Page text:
Then you can simply define a Jsr181HandlerMapping bean to map the web service requests to
appropriate service beans according to the JSR-181 annotations. To make the mappings consistent with
before, you should set the urlPrefix property to / , so that it will be added in front of the service names
specified in the annotation. Remember that you also have to inject the core xfire bean into this handler
<property name="xfire" ref="xfire" />
<property name="urlPrefix" value="/" />
5-9. Defining the Contract of Web Services
According to the contract-first web service approach, the first step of developing a web service is to
define the service contract.
A web service's contract consists of two parts: the data contract and the service contract. They are both
defined with the XML technology in a platform- and language-independent way.
Data contract : Describes the complex data types and request and response messages of this web
service. A data contract is typically defined with XSD, although you can also use DTDs, RELAX NG,
Service contract : Describes the operations of this web service. A web service may have multiple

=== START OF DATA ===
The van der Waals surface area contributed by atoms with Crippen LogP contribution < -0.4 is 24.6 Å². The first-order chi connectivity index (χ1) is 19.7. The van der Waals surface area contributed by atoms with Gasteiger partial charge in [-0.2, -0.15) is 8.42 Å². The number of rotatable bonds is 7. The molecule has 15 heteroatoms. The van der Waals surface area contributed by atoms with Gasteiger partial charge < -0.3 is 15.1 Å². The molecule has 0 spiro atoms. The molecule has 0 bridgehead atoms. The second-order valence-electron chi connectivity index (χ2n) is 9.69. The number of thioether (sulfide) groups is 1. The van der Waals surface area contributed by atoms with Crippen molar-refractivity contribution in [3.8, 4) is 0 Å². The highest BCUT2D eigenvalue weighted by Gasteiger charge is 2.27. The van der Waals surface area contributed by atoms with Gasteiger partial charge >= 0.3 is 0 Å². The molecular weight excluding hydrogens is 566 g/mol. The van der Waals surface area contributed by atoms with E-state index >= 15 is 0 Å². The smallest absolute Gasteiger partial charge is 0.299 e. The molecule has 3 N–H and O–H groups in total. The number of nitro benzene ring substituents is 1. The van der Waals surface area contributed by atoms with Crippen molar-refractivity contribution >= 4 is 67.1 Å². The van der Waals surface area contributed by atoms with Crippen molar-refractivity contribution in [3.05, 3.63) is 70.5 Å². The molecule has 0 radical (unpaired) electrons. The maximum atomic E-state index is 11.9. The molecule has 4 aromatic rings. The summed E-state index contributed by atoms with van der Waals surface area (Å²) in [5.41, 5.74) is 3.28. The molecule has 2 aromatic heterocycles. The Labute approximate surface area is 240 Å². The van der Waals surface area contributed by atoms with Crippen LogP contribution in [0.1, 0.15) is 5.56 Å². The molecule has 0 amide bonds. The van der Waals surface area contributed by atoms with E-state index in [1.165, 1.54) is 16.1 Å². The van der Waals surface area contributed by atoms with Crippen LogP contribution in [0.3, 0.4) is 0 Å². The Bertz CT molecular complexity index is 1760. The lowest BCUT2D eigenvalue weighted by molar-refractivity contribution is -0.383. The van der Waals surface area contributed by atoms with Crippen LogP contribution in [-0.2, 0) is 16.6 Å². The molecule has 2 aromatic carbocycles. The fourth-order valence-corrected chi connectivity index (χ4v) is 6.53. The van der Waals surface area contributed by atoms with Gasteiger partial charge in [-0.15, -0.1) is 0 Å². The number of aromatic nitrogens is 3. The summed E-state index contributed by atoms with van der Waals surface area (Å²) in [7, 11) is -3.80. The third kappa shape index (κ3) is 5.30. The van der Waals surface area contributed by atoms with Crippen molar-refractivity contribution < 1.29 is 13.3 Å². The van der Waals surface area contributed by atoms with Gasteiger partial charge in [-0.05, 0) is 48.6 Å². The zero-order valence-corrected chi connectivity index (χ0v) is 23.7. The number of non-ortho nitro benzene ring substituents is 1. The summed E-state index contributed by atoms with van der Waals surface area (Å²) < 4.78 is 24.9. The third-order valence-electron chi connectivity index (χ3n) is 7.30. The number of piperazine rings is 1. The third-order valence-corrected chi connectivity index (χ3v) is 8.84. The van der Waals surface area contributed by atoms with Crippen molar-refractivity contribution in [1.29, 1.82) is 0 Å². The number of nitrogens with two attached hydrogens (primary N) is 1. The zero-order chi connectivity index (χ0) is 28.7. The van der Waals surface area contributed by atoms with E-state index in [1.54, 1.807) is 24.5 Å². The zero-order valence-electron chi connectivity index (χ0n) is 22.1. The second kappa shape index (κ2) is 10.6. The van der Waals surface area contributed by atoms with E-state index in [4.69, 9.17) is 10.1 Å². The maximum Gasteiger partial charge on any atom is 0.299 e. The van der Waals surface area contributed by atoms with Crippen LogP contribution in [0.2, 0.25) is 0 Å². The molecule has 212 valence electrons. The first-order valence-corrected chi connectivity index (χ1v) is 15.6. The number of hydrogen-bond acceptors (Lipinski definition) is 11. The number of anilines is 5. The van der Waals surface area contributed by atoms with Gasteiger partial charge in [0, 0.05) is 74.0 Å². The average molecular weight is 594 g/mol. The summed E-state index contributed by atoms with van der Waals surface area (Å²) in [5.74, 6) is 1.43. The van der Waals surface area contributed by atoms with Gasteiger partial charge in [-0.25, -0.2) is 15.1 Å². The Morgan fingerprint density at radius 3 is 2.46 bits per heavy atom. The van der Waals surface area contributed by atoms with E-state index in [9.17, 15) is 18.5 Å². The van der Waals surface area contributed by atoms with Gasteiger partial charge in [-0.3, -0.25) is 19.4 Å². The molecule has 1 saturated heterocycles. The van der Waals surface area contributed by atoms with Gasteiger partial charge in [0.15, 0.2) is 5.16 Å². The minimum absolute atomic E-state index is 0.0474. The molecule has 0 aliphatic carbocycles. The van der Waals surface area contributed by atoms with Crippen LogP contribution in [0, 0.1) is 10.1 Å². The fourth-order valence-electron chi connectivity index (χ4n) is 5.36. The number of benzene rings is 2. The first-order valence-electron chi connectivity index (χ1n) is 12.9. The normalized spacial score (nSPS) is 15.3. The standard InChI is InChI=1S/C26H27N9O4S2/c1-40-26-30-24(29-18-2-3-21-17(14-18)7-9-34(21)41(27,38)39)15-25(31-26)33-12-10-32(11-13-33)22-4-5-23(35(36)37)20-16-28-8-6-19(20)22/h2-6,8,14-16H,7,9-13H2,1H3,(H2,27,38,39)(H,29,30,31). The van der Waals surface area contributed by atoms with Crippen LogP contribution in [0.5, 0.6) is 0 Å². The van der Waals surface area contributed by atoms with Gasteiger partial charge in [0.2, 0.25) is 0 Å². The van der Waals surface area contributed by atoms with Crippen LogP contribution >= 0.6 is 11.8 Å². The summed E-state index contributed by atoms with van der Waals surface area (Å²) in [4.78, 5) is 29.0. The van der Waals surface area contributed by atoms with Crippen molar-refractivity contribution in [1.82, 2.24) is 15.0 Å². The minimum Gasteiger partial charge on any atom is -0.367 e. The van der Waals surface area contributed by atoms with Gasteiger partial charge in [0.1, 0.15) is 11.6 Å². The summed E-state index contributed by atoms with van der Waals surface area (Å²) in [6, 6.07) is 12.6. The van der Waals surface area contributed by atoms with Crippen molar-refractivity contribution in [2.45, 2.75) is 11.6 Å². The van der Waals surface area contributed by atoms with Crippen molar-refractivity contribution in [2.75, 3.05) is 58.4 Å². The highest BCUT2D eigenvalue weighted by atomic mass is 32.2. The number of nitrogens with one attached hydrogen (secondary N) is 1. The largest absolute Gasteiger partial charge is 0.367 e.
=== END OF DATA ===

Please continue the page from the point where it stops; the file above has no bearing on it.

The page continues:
operations. A service contract is defined with WSDL.
When using a comprehensive web service development framework like Spring-WS, the service
contract can usually be generated automatically. But you must create the data contract yourself.
To create the data contract for your web service, you can start by creating the XSD file. Because
there are many powerful XML tools available in the community, this won't be too hard. However,
most developers prefer to start by creating some sample XML messages, and then generate the XSD
file from them. Of course, you need to optimize the generated XSD file yourself, as it may not fit your
requirements entirely, and sometimes you may wish to add more constraints to it.